Norway

Norway

TetraSpar floating offshore wind demonstrator starts test phase off Norwegian coast

Commissioning of the world’s first fully industrialised floating offshore foundation paves way for commercial-scale floating wind

The TetraSpar floating platform now enters the test phase in preparation for commercialisation
The TetraSpar floating platform now enters the test phase in preparation for commercialisation

The floating TetraSpar demonstrator, owned by Shell, Tepco, RWE and Stiesdal Offshore Technologies, and featuring a 3.6MW Siemens Gamesa turbine, has been fully connected to Norway's grid. 

The concept, designed by industry veteran Henrik Stiesdal, is hailed by the partners as having the potential for “important advantages” over existing floating wind concepts, with the potential for leaner manufacturing, assembly and installation processes, as well as lower material costs.

"All indications are that our key target — to accelerate the industrialisation of floating offshore wind — can actually be met, not only at prototype level but at large scale,” said Stiesdal, chairman of the board of directors of TetraSpar Demonstrator.

Towed from the port of assembly in Grenaa, Denmark to the Metcentre test site in Norway in July, commissioning of the turbine is “a huge milestone” for the project, Stiesdal said. It is now producing power in automatic, unattended operation, anchored in place at 200 metres water depth.

The project will now enter its test phase, in which data on the performance and characteristics of the TetraSpar floating foundation will be captured and analysed, so the four partners can further refine the technology and pave the way for commercial-scale floating wind projects.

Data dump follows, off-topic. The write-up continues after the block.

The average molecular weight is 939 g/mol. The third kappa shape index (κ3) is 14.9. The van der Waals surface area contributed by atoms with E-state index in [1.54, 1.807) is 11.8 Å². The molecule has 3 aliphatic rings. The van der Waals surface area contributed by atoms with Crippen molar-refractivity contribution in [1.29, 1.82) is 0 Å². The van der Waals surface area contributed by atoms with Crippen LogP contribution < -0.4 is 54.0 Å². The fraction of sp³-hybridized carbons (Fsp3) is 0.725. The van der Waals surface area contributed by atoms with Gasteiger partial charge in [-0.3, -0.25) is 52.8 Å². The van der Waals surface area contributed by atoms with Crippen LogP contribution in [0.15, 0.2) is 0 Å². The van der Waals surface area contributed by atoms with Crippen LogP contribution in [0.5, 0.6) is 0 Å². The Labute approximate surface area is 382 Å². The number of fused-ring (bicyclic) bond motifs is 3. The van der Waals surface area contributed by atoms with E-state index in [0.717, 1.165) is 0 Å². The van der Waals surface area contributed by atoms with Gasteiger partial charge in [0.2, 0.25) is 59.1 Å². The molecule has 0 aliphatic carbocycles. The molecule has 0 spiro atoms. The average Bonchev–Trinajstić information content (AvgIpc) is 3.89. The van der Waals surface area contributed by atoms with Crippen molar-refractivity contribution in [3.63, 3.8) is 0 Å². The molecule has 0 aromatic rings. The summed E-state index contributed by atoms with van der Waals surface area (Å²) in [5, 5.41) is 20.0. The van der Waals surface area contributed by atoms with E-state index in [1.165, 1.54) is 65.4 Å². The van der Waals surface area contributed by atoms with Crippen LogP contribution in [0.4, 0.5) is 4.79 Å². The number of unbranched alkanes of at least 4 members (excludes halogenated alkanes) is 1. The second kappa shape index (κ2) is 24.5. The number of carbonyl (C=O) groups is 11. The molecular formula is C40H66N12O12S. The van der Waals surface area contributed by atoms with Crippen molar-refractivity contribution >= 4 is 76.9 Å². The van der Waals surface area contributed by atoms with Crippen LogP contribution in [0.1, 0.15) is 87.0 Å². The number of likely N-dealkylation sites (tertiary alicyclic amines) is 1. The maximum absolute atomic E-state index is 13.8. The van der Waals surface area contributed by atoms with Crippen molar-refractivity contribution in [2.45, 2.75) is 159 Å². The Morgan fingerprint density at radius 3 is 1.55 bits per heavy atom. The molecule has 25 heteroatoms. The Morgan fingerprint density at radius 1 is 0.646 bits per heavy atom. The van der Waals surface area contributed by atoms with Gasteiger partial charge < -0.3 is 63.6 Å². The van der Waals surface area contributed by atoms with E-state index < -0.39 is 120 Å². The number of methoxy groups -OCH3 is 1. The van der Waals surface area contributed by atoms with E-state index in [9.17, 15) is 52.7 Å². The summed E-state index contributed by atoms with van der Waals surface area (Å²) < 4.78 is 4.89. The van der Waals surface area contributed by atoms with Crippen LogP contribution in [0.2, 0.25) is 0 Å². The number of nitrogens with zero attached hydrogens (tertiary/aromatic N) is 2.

Sven Utermöhlen, CEO for Offshore Wind at RWE Renewables, said: 
“This project has been both challenging and inspiring. The spark of genius with the TetraSpar concept is its industrialised manufacturing and assembly methodology, which we think is crucial for long-term cost reduction. Our deep involvement in this project means we have now gathered first- hand evidence about how this approach can be scaled up to commercial projects."

Factory manufacturing of the components and fast assembly of the modules at the quayside, requiring no welding and no special port facilities, were critical, as was being able to launch using a semi-submersible barge, followed by rapid turbine installation using an ordinary onshore crane. Being able to deploy the TetraSpar Demonstrator from an ordinary, shallow-water port, also makes it the world’s first spar foundation capable of doing so.

Tepco president Seiichi Fubasami said the concept will prove especially useful in the Japanese market, which expects to ramp up floating wind development from 2030. "The TetraSpar concept can be utilised in Japan’s natural conditions and enables the easy construction of regional supply chains thereby playing an important role as we aim to transition to renewable energies as baseload power sources.
 This is a promising new technology for the future, and we expect the TetraSpar floater to perform well during operation off the coast of Norway over the next couple of years.”

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